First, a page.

The invention has been described in detail with particular reference to preferred embodiments thereof, but it will be understood that variations and modifications can be effected within the spirit and scope of the invention.

Non-Patent Citations
Reference
1 *Azzam, Optics Communications, vol. 20, No. 3, Mar. 1977, pp. 405 408.
2Azzam, Optics Communications, vol. 20, No. 3, Mar. 1977, pp. 405-408.
3 *Zaghloul, Optics Communications, vol. 27, No. 1, Oct. 1978, pp. 1 3.
4Zaghloul, Optics Communications, vol. 27, No. 1, Oct. 1978, pp. 1-3.
Referenced by
Citing PatentFiling datePublication dateApplicantTitle
US5311284 *Jul 7, 1992May 10, 1994Casio Computer Co., Ltd.Method of measuring optical characteristics of thin film and apparatus therefor
US5450200 *Mar 23, 1994Sep 12, 1995New Oji Paper Co., Ltd.Method of and apparatus for measuring birefringence
US5532823 *Dec 22, 1994Jul 2, 1996Matsushita Electric Industrial Co., Ltd.Method of measuring optical characteristics of liquid crystal cells, measurement equipment therefor and method for manufacturing liquid crystal devices
US5586101 *Mar 1, 1995Dec 17, 1996Eastman Kodak CompanyMagneto-optic data storage system with differential detection channels having separate gain control circuit
US5706087 *Oct 4, 1996Jan 6, 1998The Board Of Regents Of The University Of NebraskaElectromagnetic beam directing means-sample analysis system stage, and method of use
US5929995 *Oct 19, 1998Jul 27, 1999J.A. Woollam Co. Inc.System and method for directing electromagnetic beams
US5958704 *Mar 12, 1997Sep 28, 1999Ddx, Inc.Sensing system for specific substance and molecule detection
US5963327 *Mar 3, 1998Oct 5, 1999J.A. Woollam Co. Inc.Total internal reflection electromagnetic radiation beam entry to, and exit from, ellipsometer, polarimeter, reflectometer and the like systems
US5969818 *Aug 31, 1998Oct 19, 1999J. A. Woollam Co. Inc.Beam folding optics system and method of use with application in ellipsometry and polarimetry
US6268914Jan 14, 2000Jul 31, 2001Hinds Instruments, Inc.Calibration Process For Birefringence Measurement System
US6274384Jul 6, 1999Aug 14, 2001Accelr8 Technology CorporationMethod for specific substance and molecule detection
US6473179Feb 17, 1999Oct 29, 2002Hinds Instruments, Inc.Birefringence measurement system
US6473181Jul 24, 1998Oct 29, 2002Hinds Instruments, Inc.Measurement of waveplate retardation using a photoelastic modulator
US6509439Apr 14, 2000Jan 21, 2003E. I. Du Pont De Nemours And CompanyProcess for the production of polyamides from dinitriles and diamines
US6697157 *Sep 17, 2002Feb 24, 2004Hinds InstrumentsBirefringence measurement
US6697161Jan 10, 2002Feb 24, 2004Hewlett-Packard Development Company, L.P.Optical characterization of retarding devices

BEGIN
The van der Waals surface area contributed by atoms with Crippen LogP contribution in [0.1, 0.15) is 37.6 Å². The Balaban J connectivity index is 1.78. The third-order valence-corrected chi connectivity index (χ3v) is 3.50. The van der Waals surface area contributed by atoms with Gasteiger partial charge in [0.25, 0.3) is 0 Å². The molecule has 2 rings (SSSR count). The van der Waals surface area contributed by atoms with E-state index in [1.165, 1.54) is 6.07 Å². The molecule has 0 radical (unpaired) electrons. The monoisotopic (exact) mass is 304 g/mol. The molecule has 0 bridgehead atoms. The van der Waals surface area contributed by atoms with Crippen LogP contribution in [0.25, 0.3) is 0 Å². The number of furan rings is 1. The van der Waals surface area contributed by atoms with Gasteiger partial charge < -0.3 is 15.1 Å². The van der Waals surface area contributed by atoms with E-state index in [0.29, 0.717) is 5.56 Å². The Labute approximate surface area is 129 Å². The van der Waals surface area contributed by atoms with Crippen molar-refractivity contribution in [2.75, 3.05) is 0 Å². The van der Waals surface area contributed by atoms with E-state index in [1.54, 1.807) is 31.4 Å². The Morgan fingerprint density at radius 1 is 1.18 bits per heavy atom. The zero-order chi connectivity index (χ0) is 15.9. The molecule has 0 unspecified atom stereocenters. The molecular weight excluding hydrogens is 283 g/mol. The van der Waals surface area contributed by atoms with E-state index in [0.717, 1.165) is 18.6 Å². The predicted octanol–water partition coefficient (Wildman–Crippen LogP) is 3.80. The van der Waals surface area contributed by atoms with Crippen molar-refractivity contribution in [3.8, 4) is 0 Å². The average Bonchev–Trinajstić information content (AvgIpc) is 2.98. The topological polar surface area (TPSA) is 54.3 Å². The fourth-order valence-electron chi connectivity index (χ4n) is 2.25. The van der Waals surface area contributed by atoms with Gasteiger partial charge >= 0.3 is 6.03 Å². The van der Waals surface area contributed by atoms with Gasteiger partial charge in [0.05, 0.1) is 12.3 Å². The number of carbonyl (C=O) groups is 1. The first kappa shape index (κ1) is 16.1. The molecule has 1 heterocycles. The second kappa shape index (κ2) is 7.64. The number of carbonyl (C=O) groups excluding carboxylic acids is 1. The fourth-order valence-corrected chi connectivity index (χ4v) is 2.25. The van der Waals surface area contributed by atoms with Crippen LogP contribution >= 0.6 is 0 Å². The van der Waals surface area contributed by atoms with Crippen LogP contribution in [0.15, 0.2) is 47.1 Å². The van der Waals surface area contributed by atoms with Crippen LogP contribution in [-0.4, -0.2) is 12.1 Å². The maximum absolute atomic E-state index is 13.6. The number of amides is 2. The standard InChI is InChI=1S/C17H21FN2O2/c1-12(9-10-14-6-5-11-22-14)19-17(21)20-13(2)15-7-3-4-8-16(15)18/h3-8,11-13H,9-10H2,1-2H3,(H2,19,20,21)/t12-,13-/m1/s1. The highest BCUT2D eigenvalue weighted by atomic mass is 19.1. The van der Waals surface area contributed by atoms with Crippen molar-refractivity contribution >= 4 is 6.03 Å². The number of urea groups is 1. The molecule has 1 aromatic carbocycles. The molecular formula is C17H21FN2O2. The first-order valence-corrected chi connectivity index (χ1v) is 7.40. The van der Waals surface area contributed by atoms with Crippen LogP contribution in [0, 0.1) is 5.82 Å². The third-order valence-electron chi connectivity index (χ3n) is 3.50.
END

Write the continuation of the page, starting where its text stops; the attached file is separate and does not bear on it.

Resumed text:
US6985227Dec 8, 2003Jan 10, 2006Hinds Instruments, Inc.Birefringence measurement at deep-ultraviolet wavelengths
US7002685 *Mar 23, 2002Feb 21, 2006Hinds Instruments, IncSystem for measuring of both circular and linear birefringence
US7075648Sep 24, 2004Jul 11, 2006Georgia Tech Research CorporationPerforming retardation measurements
US7224457Sep 24, 2004May 29, 2007Georgia Tech Research CorporationPerforming retardation measurements
US7233395Sep 24, 2004Jun 19, 2007Georgia Tech Research CorporationPerforming retardation measurements
US20030179375 *Mar 25, 2002Sep 25, 2003Baolaing WangSystem for measuring of both circular and linear birefringence
US20040114142 *Dec 8, 2003Jun 17, 2004Hinds Instruments, Inc.Birefringence measurement at deep-ultraviolet wavelengths
US20050068529 *Sep 24, 2004Mar 31, 2005Montarou Carole C.Performing retardation measurements
US20050068530 *Sep 24, 2004Mar 31, 2005Montarou Carole C.Performing retardation measurements
US20050068531 *Sep 24, 2004Mar 31, 2005Montarou Carole C.Performing retardation measurements
CN100541149COct 16, 2002Sep 16, 2009海因兹仪器公司Accuracy calibration of birefringence measurement systems
DE10329360B4 *Jun 30, 2003Aug 28, 2008Canon K.K.Doppelbrechungsmessgerät, Spannungsentfernungseinrichtung, Polarimeter und Belichtungsgerät
WO2003040671A1 *Oct 16, 2002May 15, 2003Hinds Instruments, IncAccuracy calibration of birefringence measurement systems
Classifications
U.S. Classification250/225, 356/367
International ClassificationG01N21/23
Cooperative ClassificationG01N21/23
European ClassificationG01N21/23
Legal Events
DateCodeEventDescription
Nov 7, 1988ASAssignment
Owner name: EASTMAN KODAK COMPANY, ROCHESTER, NY A CORP. OF NJ
Free format text: ASSIGNMENT OF ASSIGNORS INTEREST.;ASSIGNOR:LANGE, GERALD R.;REEL/FRAME:004991/0197
Effective date: 19871209
Dec 21, 1988ASAssignment
Owner name: D.J. INCORPORATED
Free format text: ASSIGNMENT OF ASSIGNORS INTEREST.;ASSIGNOR:ALLEN, BOBBY H.;REEL/FRAME:004991/0473
Effective date: 19871216
May 14, 1992FPAYFee payment
Year of fee payment: 4
Sep 10, 1996REMIMaintenance fee reminder mailed
Feb 2, 1997LAPSLapse for failure to pay maintenance fees
Apr 15, 1997FPExpired due to failure to pay maintenance fee
Effective date: 19970205